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Is it possible in SQL ellegantly achieve the following:

insert into my_table (the_geom) VALUES 
    geomfromwkb('\x010100000058b4b610a73a27408144b7147f194840',4326)),
    geomfromwkb('\x010100000058b4b610a73a27408144b7147f194840',4326)),
    .....

which involves invoking an external function geomfromwkb with two parameters?

So far I have a un-elegant solution. The first solution is of this type:

insert into mytable (the_geom) select 
    geomfromwkb('\x010100000058b4b610a73a27408144b7147f194840',4326)) union
    geomfromwkb('\x010100000058b4b610a73a27408144b7147f194840',4326)) union
    .....

The second one uses the prepare statement:

PREPARE my_insert AS INSERT INTO geom_example (the_geom) 
    VALUES (geomfromwkb($1,4326));
EXECUTE my_insert ('\x010100000058b4b610a73a27408144b7147f194840');
EXECUTE my_insert ('\x010100000058b4b610a73a27408144b7147f194840');
statement: DEALLOCATE my_insert;

Question 1: Is there anything more ellegant than this?

Question 2: What does the DB do when it sees a bunch of unions?

Question 3: does the prepare really speed up things compared to one fat insert?

Question 4: the byte sequence is of the geometry type. It is possible to skip the consistency checks (to insure that this is indeed the geometry byte sequence) to speed up inserts?

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Re2: Finding out what the DB does with UNIONs is the easiest by running the query with EXPLAIN ANALYZE. You will see some Appends there, which means that each part of the UNION gets handled basically separated from the others. Re3: as always, it depends... Re4: and what to do if you skip the checks which later turn out to be violated? –  dezso Dec 9 '13 at 21:41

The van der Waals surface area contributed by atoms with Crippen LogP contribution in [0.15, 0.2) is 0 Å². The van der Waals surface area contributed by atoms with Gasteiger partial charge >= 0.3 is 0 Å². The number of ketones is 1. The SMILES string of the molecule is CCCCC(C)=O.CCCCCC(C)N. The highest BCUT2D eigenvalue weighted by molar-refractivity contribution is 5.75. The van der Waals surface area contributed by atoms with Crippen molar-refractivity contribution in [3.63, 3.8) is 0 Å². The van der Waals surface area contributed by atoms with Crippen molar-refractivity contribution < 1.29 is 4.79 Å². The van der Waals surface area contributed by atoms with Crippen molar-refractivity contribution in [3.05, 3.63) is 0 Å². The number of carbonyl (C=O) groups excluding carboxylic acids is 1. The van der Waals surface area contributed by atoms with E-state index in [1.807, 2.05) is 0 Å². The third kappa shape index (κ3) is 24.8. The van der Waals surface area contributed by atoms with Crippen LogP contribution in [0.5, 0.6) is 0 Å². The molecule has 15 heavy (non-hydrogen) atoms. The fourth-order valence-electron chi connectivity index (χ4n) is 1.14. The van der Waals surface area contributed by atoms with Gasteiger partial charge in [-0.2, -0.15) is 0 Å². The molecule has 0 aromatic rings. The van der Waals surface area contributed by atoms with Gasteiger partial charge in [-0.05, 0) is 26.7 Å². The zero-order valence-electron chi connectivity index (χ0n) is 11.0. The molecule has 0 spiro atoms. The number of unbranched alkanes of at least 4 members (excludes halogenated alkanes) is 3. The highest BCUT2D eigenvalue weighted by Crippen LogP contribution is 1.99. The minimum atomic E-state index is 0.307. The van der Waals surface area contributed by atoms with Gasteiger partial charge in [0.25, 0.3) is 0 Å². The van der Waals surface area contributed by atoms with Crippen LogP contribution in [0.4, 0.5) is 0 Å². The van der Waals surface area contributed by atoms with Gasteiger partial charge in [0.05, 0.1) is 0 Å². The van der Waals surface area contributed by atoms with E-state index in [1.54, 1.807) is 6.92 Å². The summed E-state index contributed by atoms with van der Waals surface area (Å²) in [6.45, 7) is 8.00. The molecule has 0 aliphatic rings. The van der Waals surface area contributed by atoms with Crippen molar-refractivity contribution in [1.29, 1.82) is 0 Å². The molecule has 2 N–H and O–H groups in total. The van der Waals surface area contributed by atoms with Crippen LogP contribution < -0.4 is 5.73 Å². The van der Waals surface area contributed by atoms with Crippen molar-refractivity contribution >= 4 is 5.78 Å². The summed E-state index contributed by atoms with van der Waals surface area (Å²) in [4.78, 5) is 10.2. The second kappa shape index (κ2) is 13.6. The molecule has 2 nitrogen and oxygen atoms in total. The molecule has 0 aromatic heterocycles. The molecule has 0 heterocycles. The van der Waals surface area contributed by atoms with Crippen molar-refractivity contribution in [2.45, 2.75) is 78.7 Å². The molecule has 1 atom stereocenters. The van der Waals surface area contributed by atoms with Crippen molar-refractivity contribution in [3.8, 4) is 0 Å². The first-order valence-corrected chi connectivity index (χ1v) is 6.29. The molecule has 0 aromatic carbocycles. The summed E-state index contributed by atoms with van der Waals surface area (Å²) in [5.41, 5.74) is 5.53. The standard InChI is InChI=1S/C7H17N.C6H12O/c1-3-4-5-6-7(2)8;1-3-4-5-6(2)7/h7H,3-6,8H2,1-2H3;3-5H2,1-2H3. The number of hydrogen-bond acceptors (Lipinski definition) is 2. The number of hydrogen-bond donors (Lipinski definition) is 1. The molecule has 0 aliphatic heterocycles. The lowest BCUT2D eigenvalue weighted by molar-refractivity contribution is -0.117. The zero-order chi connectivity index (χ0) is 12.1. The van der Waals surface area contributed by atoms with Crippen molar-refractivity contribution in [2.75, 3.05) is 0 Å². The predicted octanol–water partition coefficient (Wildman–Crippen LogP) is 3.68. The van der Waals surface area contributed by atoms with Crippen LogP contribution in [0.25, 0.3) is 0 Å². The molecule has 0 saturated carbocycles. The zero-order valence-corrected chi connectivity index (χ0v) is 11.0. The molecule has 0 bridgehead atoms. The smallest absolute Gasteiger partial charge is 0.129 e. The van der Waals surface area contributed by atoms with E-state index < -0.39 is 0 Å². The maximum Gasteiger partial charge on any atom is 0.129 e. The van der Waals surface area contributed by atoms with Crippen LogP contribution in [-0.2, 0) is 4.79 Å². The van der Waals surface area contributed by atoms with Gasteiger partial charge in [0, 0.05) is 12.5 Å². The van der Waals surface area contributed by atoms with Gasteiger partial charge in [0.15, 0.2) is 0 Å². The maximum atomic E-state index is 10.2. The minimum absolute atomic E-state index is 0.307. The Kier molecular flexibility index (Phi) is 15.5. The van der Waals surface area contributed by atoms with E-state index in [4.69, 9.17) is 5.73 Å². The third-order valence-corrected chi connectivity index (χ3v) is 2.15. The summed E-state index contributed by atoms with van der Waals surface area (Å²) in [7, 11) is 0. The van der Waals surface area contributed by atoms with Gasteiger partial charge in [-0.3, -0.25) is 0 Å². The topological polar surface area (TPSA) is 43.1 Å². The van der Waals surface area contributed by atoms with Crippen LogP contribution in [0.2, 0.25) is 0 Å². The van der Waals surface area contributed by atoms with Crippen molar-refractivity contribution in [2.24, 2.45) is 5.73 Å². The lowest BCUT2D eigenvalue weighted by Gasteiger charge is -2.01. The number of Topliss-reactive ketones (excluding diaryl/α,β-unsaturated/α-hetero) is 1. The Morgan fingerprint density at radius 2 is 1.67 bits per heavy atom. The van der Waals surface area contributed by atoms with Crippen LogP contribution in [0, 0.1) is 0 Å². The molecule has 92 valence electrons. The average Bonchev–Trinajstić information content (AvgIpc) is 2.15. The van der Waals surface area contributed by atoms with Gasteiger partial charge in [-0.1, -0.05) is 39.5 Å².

2 Answers 2

up vote 2 down vote accepted

You can build a 'table' using the VALUES clause and build the function call on top of it:

INSERT INTO wgs84 (wkb_geometry, wkb_geography)
SELECT st_transform(st_setsrid(st_makepoint(col1, col2), col3), col4)
  FROM (
        VALUES (694274.6998, 5341745.2959, 25832, 4326),
               ( 69425.6998, 5341754.23,   25834, 4327)
       ) t (col1, col2, col3, col4);

This is easier to read, to write, and to modify than the repeated function calls. You can even align your data which sometimes makes finding errors easier.

A version of this can be putting the VALUES into a WITH query. In some cases it is better to put (preferably using the COPY command) the data into a temporary table and selecting from there in the INSERT statement - this comes handy when the input size gets bigger.

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this is clearly a very ellegant solution –  arthur Dec 10 '13 at 10:28

Aparently I was able to invoke such a command without any problems:

insert into wgs84 (wkb_geometry,wkb_geography) values
(st_transform(st_setsrid(st_makepoint( 694274.6998, 5341745.2959), 25832),4326),
st_transform(st_setsrid(st_makepoint( 694274.6998, 5341745.2959), 25832),4326)::geography)

which shows that a plain insert is possible.. I wonder why postgres then was once confused about too many commas..

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